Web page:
echo $(php -r "echo rawurldecode('$encoded');")
# returns: "http://www.google.com"
  1. http://www.php.net/manual/en/function.rawurlencode.php
  2. http://www.php.net/manual/en/function.rawurldecode.php
| improve this answer | |

For those of you looking for a solution that doesn't need perl, here is one that only needs hexdump and awk:

url_encode() {
 [ $# -lt 1 ] && { return; }


 # make sure hexdump exists, if not, just give back the url
 [ ! -x "/usr/bin/hexdump" ] && { return; }

   echo $encodedurl | hexdump -v -e '1/1 "%02x\t"' -e '1/1 "%_c\n"' |
   LANG=C awk '
     $1 == "20"                    { printf("%s",   "+"); next } # space becomes plus
     $1 ~  /0[adAD]/               {                      next } # strip newlines
     $2 ~  /^[a-zA-Z0-9.*()\/-]$/  { printf("%s",   $2);  next } # pass through what we can
                                   { printf("%%%s", $1)        } # take hex value of everything else

Stitched together from a couple of places across the net and some local trial and error. It works great!

| improve this answer | |

uni2ascii is very handy:

$ echo -ne '你好世界' | uni2ascii -aJ
| improve this answer | |
  • 2
    This doesn't work for characters inside the ASCII range, that need quoting, like % and space (that last can be remedied with the -s flag) – Boldewyn Feb 7 '13 at 14:59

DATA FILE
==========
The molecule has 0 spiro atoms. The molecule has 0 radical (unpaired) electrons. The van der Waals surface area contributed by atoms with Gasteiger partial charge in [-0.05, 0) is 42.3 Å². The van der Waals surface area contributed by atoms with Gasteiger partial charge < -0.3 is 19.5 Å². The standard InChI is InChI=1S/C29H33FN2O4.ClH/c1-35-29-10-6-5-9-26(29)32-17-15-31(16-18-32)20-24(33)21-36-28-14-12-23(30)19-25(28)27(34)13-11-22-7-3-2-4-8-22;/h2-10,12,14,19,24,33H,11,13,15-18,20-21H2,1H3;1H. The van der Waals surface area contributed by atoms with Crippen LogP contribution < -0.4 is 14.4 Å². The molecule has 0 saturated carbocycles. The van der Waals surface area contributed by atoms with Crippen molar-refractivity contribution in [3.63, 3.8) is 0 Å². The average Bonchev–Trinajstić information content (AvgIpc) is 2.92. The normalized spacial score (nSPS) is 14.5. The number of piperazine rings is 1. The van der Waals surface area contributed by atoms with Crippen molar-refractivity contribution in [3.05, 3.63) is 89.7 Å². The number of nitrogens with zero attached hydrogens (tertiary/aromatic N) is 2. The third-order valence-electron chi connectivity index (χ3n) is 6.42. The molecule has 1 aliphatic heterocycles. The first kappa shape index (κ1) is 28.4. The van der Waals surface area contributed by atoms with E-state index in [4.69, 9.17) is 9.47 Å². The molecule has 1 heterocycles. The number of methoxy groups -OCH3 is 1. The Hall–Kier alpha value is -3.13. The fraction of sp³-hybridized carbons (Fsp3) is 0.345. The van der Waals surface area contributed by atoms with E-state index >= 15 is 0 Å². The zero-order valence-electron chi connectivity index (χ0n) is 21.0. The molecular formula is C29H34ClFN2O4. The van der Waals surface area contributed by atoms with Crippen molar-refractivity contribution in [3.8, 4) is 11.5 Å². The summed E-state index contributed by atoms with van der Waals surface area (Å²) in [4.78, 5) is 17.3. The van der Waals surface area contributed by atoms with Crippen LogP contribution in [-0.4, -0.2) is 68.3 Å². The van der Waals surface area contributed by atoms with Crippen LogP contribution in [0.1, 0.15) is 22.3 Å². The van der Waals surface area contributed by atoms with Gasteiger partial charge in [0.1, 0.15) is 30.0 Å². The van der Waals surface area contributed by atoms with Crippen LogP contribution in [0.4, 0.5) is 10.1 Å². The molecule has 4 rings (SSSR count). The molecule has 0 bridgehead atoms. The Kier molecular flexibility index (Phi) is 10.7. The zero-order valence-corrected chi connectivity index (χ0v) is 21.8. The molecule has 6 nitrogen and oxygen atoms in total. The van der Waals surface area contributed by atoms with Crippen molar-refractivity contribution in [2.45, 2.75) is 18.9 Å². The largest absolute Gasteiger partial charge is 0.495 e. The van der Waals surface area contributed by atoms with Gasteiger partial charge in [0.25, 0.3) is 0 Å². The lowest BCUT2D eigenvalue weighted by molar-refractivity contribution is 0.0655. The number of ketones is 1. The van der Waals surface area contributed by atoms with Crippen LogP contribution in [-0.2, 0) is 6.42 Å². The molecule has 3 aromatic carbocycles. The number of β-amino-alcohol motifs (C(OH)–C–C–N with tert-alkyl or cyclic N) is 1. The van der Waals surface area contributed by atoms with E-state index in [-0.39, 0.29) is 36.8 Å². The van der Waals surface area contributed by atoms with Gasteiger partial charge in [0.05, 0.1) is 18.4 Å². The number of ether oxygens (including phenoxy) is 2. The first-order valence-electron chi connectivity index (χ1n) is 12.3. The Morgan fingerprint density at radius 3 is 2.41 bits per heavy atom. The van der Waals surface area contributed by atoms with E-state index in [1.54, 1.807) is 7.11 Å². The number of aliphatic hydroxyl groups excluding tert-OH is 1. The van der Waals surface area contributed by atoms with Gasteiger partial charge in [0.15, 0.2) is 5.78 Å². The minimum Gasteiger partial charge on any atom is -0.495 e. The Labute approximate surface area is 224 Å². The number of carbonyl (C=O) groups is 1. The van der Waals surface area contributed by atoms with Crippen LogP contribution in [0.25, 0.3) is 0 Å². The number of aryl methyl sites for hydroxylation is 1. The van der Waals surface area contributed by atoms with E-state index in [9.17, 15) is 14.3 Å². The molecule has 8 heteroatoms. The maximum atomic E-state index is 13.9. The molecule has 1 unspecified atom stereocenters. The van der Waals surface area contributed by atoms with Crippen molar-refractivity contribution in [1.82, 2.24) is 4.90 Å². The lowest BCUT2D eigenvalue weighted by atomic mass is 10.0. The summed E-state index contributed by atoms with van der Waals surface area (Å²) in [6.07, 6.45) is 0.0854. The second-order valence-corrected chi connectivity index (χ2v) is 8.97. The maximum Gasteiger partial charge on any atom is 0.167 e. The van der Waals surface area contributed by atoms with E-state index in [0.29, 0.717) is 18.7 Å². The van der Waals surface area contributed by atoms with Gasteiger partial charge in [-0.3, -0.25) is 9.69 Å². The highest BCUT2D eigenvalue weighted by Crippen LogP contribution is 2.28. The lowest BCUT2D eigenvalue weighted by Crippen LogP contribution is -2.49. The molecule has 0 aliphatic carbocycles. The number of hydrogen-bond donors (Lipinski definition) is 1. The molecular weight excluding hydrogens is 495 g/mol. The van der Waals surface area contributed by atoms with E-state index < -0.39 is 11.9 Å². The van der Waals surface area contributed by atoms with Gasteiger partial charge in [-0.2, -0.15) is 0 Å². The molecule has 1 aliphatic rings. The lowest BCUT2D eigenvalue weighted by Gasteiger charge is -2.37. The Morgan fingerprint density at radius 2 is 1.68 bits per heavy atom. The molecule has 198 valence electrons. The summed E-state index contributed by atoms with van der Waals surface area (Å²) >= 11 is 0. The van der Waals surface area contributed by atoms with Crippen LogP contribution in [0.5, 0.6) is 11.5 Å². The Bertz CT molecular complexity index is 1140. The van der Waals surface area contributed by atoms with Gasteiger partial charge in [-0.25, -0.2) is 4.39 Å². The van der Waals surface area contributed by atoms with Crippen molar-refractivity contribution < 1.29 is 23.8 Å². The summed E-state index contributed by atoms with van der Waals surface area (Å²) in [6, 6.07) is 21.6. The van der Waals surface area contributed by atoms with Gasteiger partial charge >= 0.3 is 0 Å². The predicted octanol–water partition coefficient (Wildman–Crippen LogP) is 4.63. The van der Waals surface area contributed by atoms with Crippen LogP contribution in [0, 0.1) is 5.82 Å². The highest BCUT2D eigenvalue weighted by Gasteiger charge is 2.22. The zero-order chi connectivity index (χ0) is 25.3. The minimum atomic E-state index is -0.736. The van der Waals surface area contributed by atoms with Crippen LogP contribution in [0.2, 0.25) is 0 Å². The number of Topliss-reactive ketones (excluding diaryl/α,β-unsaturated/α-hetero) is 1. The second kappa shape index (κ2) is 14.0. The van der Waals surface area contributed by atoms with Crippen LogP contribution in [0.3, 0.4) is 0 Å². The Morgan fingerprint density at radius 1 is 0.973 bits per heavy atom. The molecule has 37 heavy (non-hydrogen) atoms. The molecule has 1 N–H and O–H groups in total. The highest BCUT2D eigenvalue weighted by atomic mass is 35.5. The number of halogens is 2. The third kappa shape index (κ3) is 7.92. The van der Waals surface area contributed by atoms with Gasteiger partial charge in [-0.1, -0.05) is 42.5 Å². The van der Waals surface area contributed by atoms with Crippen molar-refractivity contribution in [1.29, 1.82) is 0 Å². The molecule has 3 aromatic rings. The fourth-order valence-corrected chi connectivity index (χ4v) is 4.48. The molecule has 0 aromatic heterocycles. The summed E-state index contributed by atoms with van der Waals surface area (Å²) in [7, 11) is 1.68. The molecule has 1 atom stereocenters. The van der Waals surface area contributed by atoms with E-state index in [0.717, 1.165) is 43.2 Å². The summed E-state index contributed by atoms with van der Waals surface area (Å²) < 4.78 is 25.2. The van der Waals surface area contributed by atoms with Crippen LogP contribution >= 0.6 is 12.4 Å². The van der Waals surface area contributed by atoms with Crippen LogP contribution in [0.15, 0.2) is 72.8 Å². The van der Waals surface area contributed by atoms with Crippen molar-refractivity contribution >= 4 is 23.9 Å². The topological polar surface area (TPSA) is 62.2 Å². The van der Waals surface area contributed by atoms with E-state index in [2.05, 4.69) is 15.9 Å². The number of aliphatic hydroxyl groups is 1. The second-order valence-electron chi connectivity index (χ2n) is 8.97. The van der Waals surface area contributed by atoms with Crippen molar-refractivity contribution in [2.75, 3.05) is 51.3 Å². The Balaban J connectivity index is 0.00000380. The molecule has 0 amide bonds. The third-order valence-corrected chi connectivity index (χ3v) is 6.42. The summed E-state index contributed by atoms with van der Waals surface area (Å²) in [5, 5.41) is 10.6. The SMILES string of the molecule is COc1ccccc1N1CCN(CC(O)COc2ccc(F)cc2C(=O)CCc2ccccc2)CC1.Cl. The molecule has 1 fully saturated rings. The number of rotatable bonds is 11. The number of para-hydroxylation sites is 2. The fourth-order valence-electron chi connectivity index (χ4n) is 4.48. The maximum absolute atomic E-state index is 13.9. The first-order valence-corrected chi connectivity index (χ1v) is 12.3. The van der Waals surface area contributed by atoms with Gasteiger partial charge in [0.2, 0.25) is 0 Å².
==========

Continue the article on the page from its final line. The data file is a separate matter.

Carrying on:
If you don't want to depend on Perl you can also use sed. It's a bit messy, as each character has to be escaped individually. Make a file with the following contents and call it urlencode.sed

s/ /%20/g
s/ /%09/g
s/      /%09/g

To use it do the following.

STR1=$(echo "https://www.example.com/change&$ ^this to?%checkthe@-functionality" | cut -d\? -f1)
STR2=$(echo "https://www.example.com/change&$ ^this to?%checkthe@-functionality" | cut -d\? -f2)
OUT2=$(echo "$STR2" | sed -f urlencode.sed)
echo "$STR1?$OUT2"

This will split the string into a part that needs encoding, and the part that is fine, encode the part that needs it, then stitches back together.

You can put that into a sh script for convenience, maybe have it take a parameter to encode, put it on your path and then you can just call: